We become conscious of the environment through our senses —
and the principal human senses are vision, touch and sound. Sight reveals
colour and great spatial detail while touch makes us aware of heat and texture.
Hearing is both an important medium of perception and in many species, the
chief means of communication.

James A Traer and Josh H McDermott of the Department of
brain and cognitive sciences, Massachusetts Institute of Technology, in their
paper published in the journal, Proceedings of the National Academy of Sciences
of the USA, point out that the signal the ears receive is a mixture of
information from many sources and there is considerable distortion and
duplication of sound waves before they are heard. The kind of distortion,
however, depends on the geometry of the space around us, they say, and their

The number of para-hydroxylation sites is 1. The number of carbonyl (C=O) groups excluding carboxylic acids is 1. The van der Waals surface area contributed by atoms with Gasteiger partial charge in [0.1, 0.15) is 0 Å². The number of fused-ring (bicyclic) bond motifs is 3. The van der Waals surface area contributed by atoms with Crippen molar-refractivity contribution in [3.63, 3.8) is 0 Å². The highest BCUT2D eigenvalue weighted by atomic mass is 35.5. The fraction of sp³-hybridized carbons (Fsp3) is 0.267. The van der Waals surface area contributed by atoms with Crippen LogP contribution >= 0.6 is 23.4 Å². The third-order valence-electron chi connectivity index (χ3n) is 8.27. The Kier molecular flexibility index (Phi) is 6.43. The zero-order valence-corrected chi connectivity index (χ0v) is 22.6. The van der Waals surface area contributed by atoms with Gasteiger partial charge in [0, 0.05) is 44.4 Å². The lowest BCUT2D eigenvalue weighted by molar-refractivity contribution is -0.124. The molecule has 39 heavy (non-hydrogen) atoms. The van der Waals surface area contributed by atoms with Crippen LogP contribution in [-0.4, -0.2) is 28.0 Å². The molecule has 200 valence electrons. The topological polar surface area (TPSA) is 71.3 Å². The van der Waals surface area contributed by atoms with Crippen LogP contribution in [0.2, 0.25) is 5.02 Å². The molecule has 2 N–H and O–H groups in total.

research is about the mechanics of how biological systems are able to segregate
sources and assess surroundings.

The principal difference in the way the eyes and ears
function is that the eyes need to move and face the source of light but the
ears react equally to sound that comes from all directions. The reason, of
course, is that light, for practical purposes, travels in straight lines while
sound waves, whose wavelength is in metres, passes freely around corners. And
then, sound is also efficiently reflected by most surfaces. The result,
however, is that the eyes are able to focus on specific objects and create a
detailed map of the field of view, which is possible only to some extent for
the ears.

Apart from the eyes being provided with lenses that focus
objects clearly on the retina, which aids estimate of distance, the fact that